SARS-CoV-2 has shown a significant survival rate on different surfaces, including cardboard, stainless steel and plastic – in some cases lasting on surfaces for up to 17 days, according to the CDC. COVID-19 is not only transmitted through human-human transfer but also through surface contact. The leading measure currently used for disinfecting surfaces is spraying a solution of sodium hypochlorite, or household bleach. Unfortunately, bleach breaks down rapidly under sun/UV light, and its stability is very poor, so it evaporates within a few minutes. Even frequent disinfection with bleach cannot guarantee a surface is free of the virus that causes COVID-19.
This project will develop disinfectant polymer materials that can make surfaces with strong antiviral properties. Unlike small molecules, polymers are highly stable macromolecules that do not break down, and they can be designed to have long-lasting disinfecting qualities. Compared to other inorganic bleaches, antiviral polymers are durable, not corrosive, and do not decompose in water to form toxic compounds. The project team plans rapid development of novel, effective, superior and stable disinfecting antiviral polymers that prevent the spread of viruses. The disinfectant materials will be prepared in a straightforward simple reaction, using cheap, commercially available materials so that the polymers can be mass-produced.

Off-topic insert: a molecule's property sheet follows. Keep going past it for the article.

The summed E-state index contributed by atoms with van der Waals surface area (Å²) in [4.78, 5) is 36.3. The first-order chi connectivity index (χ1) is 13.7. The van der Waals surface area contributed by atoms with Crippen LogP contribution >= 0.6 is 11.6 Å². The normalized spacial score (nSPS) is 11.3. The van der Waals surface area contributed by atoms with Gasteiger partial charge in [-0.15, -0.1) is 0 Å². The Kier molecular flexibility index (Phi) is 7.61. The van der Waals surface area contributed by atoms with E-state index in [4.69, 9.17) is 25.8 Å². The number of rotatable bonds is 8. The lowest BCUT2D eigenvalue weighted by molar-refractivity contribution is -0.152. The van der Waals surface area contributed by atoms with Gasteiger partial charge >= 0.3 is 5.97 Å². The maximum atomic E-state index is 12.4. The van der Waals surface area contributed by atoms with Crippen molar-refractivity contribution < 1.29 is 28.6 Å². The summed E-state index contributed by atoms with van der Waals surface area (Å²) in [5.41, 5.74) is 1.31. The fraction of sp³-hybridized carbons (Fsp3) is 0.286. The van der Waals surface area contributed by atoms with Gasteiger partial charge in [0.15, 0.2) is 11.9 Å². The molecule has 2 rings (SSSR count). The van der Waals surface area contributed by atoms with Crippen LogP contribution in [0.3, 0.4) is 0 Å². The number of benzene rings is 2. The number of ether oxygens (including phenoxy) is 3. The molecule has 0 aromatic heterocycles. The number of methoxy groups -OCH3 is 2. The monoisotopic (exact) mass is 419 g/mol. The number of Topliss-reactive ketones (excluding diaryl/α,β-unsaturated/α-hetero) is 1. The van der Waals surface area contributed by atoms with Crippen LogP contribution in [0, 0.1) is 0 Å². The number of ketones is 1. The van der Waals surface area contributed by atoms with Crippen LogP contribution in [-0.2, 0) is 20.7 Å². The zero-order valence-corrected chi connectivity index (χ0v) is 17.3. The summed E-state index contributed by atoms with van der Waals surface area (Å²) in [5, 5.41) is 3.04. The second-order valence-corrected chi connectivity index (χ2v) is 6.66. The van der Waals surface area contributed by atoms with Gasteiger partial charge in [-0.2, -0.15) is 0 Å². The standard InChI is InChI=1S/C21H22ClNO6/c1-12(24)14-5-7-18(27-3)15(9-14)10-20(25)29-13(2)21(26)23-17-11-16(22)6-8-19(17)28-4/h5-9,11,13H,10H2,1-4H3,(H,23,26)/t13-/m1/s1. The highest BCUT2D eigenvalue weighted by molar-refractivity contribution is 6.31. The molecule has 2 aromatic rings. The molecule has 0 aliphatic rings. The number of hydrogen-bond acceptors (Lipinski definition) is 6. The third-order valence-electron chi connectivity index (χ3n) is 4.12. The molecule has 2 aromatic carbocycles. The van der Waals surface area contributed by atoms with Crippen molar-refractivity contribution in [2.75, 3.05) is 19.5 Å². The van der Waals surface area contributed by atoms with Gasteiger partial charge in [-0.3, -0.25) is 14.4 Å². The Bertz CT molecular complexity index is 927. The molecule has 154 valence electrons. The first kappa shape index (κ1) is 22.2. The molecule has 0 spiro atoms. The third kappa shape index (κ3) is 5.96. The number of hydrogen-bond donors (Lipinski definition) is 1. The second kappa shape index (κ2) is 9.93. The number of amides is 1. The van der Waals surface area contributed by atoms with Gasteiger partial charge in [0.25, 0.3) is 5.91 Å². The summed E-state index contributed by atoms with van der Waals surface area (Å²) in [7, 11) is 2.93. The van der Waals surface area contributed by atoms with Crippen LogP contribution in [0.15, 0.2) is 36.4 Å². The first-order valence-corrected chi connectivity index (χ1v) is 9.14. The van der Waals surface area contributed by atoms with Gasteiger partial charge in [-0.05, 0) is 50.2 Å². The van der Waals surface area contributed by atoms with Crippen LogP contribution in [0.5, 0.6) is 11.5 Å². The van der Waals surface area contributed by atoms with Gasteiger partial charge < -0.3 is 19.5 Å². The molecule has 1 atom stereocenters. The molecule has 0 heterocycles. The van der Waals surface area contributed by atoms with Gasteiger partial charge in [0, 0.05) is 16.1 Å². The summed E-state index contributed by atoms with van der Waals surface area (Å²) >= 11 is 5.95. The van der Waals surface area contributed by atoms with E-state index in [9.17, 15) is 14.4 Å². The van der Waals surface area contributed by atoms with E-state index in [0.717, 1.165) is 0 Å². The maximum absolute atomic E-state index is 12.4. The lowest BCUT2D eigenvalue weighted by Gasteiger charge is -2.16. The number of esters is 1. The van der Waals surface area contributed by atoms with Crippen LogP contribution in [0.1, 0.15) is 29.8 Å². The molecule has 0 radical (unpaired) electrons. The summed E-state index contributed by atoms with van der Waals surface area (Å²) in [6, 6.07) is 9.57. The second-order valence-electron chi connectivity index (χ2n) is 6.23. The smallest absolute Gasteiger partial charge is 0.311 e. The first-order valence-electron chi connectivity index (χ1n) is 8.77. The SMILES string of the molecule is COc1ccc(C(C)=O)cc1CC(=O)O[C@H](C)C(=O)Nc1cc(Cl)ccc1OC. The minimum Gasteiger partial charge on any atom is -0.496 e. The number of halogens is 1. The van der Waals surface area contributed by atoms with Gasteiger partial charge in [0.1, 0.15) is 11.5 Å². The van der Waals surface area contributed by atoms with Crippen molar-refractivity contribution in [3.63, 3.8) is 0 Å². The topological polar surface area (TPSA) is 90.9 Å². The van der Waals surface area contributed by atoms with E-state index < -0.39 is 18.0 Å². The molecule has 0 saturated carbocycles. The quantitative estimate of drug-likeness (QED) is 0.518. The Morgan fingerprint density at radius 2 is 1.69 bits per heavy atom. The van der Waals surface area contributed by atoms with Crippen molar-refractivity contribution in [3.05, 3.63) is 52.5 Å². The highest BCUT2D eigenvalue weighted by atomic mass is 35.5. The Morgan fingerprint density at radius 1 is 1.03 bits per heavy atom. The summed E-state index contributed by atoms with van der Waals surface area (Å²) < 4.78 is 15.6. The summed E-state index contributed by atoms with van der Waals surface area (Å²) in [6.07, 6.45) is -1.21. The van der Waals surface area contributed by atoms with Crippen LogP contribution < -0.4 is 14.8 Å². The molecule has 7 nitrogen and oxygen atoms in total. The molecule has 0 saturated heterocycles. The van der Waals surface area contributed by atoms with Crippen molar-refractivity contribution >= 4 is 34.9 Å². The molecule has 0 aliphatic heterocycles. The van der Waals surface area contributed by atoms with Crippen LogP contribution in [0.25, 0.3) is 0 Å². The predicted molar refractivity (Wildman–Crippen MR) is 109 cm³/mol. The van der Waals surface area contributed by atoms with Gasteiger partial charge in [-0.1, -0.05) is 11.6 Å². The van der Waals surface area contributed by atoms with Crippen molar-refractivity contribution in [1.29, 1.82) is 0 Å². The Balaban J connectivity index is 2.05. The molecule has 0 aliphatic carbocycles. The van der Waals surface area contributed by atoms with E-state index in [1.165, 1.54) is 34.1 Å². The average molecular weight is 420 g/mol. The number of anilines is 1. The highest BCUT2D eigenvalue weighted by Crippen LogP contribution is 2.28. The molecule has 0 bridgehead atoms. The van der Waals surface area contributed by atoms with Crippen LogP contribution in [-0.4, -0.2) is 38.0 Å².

The antiviral polymers that this project will develop can be used in hospitals, schools, transportation systems, homes – on any surface where there is a risk of traces of the SARS-CoV-2 virus. Along with protective equipment such as masks, these materials can become an essential part of the means for defending against the spread of COVID-19, providing a form of protection during the current pandemic and preparation for the next one.